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£3m funding boost for sports and cultural events

Published: Wednesday 03 Jan 2024

Nine cultural and sporting events set to take place in the West Midlands have shared £3 million of Commonwealth Games legacy funding to help bring hundreds of thousands of people together in the region.

Giving an estimated £11.5 million boost to the local economy, almost 700,000 competitors, performers and spectators are expected to attend the events in 2024 and 2025 to celebrate the region’s rich and diverse sporting, music and cultural heritage.

The West Midlands Combined Authority (WMCA) and the UK Government is supporting the organisers with money from the £70 million Games underspend which is being reinvested back into the region.

The events that are to receive this funding are:

  • ESL One - Dota II esports tournament, Solihull, 26-28 April 2024 - £145,000
  • European Judo Union Junior Cup, Walsall, 15-19 June 2024 – £250,000
  • Black Country Festival, 1-31 July, 2024 - £365,000
  • Godiva Festival ‘Worldwide Welcome’, Coventry, 5-7 July 2024 - £500,000
  • Reggae Fever - Celebration of Caribbean Culture, Coventry, 20 July 2024 - £250,000
  • Birmingham Weekender Festival, 22-25 August 2024 - £350,000
  • SuperDome esports tournament, Solihull, 5-8 September - £250,000
  • West Midlands Urban Sports, Wolverhampton, 6-8 September 2024 - £390,000
  • Kabaddi World Cup, 24-31 March 2025 - £500,000
Andy Street and Beverley Knight smiling at the camera holding a Black Country flag at the Black Country Museum

Andy Street, Mayor of the West Midlands and WMCA chair, and Beverley Knight at last year's Black Country Festival. This year's festival is being supported with £365,000 of funding from the WMCA.

Andy Street, Mayor of the West Midlands and WMCA chair, said: “It was always our intention that the Commonwealth Games should leave a lasting legacy far beyond the sporting spectacle - as wonderful as that was.

“With this £3 million of Games legacy funding, we’re turning words into action. This money will help us to host the Kabaddi World Cup and will support the organisers of well-established local events such as the Godiva Festival in Coventry, Birmingham Weekender and the Black Country Festival - alongside some new events.

“Collectively, this backing will bring in hundreds of thousands of people to our region, give a welcome boost to local businesses and provide valuable jobs and volunteering opportunities for local people. I look forward to seeing the difference this support makes on the ground and celebrating all that is great about the West Midlands in the months and years ahead.”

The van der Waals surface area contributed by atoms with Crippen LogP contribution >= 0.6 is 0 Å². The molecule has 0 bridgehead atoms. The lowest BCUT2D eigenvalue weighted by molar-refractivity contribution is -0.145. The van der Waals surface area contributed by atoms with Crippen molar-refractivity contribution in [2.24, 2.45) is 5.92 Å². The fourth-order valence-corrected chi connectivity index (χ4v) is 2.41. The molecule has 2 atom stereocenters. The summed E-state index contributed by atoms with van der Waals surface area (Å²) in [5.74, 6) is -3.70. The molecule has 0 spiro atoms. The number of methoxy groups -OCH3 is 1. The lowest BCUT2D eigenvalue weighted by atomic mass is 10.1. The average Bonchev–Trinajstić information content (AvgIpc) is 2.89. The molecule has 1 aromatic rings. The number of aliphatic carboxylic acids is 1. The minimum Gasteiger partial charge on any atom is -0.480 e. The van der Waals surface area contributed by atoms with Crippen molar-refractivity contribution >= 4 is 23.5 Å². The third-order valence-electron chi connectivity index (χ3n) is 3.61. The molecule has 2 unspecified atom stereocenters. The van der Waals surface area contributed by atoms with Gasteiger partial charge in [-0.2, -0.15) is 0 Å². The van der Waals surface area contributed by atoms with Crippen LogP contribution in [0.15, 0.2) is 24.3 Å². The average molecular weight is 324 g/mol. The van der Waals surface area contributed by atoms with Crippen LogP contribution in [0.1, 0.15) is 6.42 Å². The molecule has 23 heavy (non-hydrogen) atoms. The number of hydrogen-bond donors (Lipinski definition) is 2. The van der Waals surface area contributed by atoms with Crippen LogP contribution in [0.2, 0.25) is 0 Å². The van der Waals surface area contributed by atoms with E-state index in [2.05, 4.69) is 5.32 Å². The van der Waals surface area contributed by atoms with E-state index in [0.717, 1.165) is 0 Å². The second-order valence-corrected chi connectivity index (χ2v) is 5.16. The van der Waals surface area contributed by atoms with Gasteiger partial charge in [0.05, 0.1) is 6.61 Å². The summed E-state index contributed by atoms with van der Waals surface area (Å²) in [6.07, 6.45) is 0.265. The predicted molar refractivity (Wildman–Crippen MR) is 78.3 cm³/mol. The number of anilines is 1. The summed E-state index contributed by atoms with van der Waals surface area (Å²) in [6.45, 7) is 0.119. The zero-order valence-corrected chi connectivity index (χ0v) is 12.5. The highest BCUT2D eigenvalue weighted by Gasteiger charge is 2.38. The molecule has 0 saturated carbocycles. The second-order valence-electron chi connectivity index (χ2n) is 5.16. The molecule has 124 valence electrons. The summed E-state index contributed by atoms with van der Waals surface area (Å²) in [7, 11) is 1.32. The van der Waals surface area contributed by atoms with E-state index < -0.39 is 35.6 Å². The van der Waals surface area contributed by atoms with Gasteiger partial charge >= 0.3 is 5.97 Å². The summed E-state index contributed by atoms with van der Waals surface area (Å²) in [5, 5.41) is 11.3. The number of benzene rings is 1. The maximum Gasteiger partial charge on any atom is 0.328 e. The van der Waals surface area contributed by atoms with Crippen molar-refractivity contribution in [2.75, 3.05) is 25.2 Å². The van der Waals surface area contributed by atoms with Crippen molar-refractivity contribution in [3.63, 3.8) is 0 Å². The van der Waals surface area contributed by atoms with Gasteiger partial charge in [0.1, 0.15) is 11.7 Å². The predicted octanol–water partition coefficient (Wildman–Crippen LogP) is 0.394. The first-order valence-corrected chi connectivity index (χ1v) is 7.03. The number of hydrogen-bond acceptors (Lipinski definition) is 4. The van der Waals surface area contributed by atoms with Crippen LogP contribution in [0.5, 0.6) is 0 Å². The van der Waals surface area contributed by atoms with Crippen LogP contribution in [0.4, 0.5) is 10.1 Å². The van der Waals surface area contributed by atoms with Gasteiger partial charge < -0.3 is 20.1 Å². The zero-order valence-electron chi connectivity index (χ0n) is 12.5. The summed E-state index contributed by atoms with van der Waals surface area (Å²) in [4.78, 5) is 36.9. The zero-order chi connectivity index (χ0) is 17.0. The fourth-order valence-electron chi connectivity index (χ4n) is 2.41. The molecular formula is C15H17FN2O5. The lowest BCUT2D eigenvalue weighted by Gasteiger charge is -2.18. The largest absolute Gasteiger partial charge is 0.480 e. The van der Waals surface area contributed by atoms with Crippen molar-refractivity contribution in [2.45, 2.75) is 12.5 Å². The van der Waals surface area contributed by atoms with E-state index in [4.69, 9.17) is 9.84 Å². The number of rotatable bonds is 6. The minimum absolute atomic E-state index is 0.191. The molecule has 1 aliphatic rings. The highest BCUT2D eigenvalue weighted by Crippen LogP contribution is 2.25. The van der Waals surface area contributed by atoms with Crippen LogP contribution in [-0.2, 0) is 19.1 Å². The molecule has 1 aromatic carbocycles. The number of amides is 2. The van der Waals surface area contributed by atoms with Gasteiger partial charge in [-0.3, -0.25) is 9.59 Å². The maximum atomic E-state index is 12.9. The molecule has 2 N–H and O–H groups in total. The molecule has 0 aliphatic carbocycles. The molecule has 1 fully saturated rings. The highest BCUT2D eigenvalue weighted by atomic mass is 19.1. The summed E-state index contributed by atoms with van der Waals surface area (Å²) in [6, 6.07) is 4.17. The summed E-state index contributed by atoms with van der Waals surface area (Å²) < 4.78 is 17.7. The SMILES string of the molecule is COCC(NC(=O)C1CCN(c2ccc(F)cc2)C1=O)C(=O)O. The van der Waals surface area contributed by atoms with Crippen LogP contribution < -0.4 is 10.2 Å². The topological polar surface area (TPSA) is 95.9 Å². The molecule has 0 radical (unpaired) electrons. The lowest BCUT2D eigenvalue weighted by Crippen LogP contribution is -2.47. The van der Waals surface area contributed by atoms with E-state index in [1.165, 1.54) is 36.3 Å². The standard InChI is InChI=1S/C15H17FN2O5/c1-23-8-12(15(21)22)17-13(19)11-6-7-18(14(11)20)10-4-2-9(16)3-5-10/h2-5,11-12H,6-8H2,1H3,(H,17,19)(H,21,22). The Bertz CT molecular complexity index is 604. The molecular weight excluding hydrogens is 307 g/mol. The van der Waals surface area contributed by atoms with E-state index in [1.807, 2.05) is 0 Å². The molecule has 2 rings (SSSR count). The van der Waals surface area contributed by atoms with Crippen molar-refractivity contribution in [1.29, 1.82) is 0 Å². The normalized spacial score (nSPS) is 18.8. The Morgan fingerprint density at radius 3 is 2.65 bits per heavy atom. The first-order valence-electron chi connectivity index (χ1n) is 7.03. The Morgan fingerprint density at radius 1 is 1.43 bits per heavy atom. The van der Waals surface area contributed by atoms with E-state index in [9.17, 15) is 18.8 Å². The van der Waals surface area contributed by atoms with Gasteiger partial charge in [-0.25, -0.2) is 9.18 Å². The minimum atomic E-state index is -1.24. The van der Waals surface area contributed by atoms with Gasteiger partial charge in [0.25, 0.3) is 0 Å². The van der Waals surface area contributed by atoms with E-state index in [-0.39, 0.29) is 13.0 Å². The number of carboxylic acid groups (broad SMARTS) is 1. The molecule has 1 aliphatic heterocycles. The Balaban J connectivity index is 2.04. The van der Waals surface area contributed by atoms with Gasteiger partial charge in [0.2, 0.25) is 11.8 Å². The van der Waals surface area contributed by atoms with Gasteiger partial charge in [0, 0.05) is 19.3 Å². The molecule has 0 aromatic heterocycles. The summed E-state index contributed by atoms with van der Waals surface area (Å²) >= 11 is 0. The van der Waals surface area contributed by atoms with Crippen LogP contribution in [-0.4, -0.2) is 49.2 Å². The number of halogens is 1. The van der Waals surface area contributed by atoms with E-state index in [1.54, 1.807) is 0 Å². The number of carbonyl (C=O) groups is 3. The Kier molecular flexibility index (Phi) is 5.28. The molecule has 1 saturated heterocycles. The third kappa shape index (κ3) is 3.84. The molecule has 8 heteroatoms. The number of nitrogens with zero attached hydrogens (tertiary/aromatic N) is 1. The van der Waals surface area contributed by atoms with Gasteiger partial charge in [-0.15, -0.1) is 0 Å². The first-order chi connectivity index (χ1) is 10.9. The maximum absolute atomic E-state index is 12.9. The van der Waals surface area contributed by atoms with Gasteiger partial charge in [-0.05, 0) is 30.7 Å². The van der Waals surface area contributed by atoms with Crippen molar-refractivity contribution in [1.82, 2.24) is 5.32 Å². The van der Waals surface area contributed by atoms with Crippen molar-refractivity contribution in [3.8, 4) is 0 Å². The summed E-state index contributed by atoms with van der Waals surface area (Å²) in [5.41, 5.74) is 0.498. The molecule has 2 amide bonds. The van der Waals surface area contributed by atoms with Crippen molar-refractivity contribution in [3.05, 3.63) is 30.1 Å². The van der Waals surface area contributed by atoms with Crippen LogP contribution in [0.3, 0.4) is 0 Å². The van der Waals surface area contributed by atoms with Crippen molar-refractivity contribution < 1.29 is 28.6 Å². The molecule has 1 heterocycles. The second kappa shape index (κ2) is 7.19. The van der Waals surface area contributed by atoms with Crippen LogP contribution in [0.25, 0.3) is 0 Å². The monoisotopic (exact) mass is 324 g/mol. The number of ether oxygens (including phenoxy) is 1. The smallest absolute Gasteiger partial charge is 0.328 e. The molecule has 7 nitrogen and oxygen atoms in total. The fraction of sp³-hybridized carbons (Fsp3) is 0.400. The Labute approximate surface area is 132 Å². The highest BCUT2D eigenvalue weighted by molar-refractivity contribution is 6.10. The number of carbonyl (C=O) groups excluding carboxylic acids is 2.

Sports Minister Stuart Andrew said: “The record-breaking Commonwealth Games in Birmingham was a great success, bringing in millions of pounds to the local economy, and £870 million gross value added to the wider UK economy. This Government's aim is to make sure Birmingham's legacy is felt in the region for years to come.

"From a celebration of Caribbean Culture in Coventry to a judo competition in Walsall, hundreds of thousands of people will directly benefit from these diverse legacy projects across the West Midlands thanks to the £70 million Games underspend."

Cllr Stephen Simkins, WMCA portfolio lead for the economy and leader of the City of Wolverhampton Council, said: “We already know what a fantastic place the West Midlands is to live, work and socialise.

“Following the successful Commonwealth Games, our focus must remain on ensuring that we leverage the maximum benefit for the whole region by demonstrating to the rest of the world that we are a first-class location capable of winning a succession of high-priority events that can help to boost our global reputation and economy.

“The two major events coming to Wolverhampton will provide a huge shot in the arm for our exciting five-year events strategy, helping to secure the city’s status as a destination of choice for visitors.”

Neil Rami, chief executive of the West Midlands Growth Company, said: “We saw during the 2022 Commonwealth Games – where record numbers of visitors and businesses came to the West Midlands – the hugely important role culture and sport play in our regional economy.

“The Commonwealth Games legacy funding is designed to enable the region to carry on that momentum. We received a healthy interest in the fund from applicants across the West Midlands and have selected an exciting calendar of inclusive and sustainable events set to engage our diverse communities and continue driving tourism and investment into the region over the coming years.

“This kicks off with the first recipient of this funding, the SportAccord World Sport and Business Summit in April, where we look forward to welcoming sport's global decision makers to grow our sporting events calendar even further.”

The effective organisation and delivery of the Commonwealth Games meant the event came in under budget.

Following discussions between the Mayor and the WMCA’s local authority partners the UK Government has decided to invest the remaining £70 million into the region to enhance the legacy of the Games and ensure the benefits continue their positive impact for many years to come.

Businesses and community groups can find out more about how to benefit from the WMCA’s Commonwealth Games Legacy Enhancement Fund on the WMCA's website.

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